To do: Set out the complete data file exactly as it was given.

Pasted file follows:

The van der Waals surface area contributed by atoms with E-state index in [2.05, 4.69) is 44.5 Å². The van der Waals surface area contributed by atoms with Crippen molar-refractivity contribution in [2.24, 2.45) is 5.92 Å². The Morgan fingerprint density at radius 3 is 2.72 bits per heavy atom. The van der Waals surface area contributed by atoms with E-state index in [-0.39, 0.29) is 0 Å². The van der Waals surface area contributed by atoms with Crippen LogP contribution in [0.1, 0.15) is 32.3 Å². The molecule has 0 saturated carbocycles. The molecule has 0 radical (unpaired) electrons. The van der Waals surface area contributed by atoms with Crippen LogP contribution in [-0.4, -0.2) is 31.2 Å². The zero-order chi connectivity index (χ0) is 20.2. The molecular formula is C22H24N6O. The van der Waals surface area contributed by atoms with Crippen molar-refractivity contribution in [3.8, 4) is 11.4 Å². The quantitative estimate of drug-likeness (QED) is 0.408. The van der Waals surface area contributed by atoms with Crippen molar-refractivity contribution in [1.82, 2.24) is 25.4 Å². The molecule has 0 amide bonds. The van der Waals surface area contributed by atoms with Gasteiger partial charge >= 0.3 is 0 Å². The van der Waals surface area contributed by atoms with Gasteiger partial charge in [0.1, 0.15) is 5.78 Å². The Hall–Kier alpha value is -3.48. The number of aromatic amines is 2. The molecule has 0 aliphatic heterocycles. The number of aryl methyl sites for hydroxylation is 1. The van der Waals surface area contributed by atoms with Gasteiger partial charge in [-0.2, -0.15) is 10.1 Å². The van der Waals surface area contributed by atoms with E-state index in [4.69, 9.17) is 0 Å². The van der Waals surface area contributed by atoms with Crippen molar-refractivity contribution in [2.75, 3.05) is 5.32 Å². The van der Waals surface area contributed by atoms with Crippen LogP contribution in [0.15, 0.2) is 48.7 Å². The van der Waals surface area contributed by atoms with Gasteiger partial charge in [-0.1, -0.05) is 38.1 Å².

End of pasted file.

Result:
The van der Waals surface area contributed by atoms with E-state index in [2.05, 4.69) is 44.5 Å². The van der Waals surface area contributed by atoms with Crippen molar-refractivity contribution in [2.24, 2.45) is 5.92 Å². The Morgan fingerprint density at radius 3 is 2.72 bits per heavy atom. The van der Waals surface area contributed by atoms with E-state index in [-0.39, 0.29) is 0 Å². The van der Waals surface area contributed by atoms with Crippen LogP contribution in [0.1, 0.15) is 32.3 Å². The molecule has 0 saturated carbocycles. The molecule has 0 radical (unpaired) electrons. The van der Waals surface area contributed by atoms with Crippen LogP contribution in [-0.4, -0.2) is 31.2 Å². The zero-order chi connectivity index (χ0) is 20.2. The molecular formula is C22H24N6O. The van der Waals surface area contributed by atoms with Crippen molar-refractivity contribution in [3.8, 4) is 11.4 Å². The quantitative estimate of drug-likeness (QED) is 0.408. The van der Waals surface area contributed by atoms with Crippen molar-refractivity contribution in [1.82, 2.24) is 25.4 Å². The molecule has 0 amide bonds. The van der Waals surface area contributed by atoms with Gasteiger partial charge >= 0.3 is 0 Å². The van der Waals surface area contributed by atoms with Gasteiger partial charge in [0.1, 0.15) is 5.78 Å². The Hall–Kier alpha value is -3.48. The number of aromatic amines is 2. The molecule has 0 aliphatic heterocycles. The number of aryl methyl sites for hydroxylation is 1. The van der Waals surface area contributed by atoms with Gasteiger partial charge in [-0.2, -0.15) is 10.1 Å². The van der Waals surface area contributed by atoms with E-state index in [4.69, 9.17) is 0 Å². The van der Waals surface area contributed by atoms with Crippen molar-refractivity contribution in [2.75, 3.05) is 5.32 Å². The van der Waals surface area contributed by atoms with Crippen LogP contribution in [0.15, 0.2) is 48.7 Å². The van der Waals surface area contributed by atoms with Gasteiger partial charge in [-0.1, -0.05) is 38.1 Å².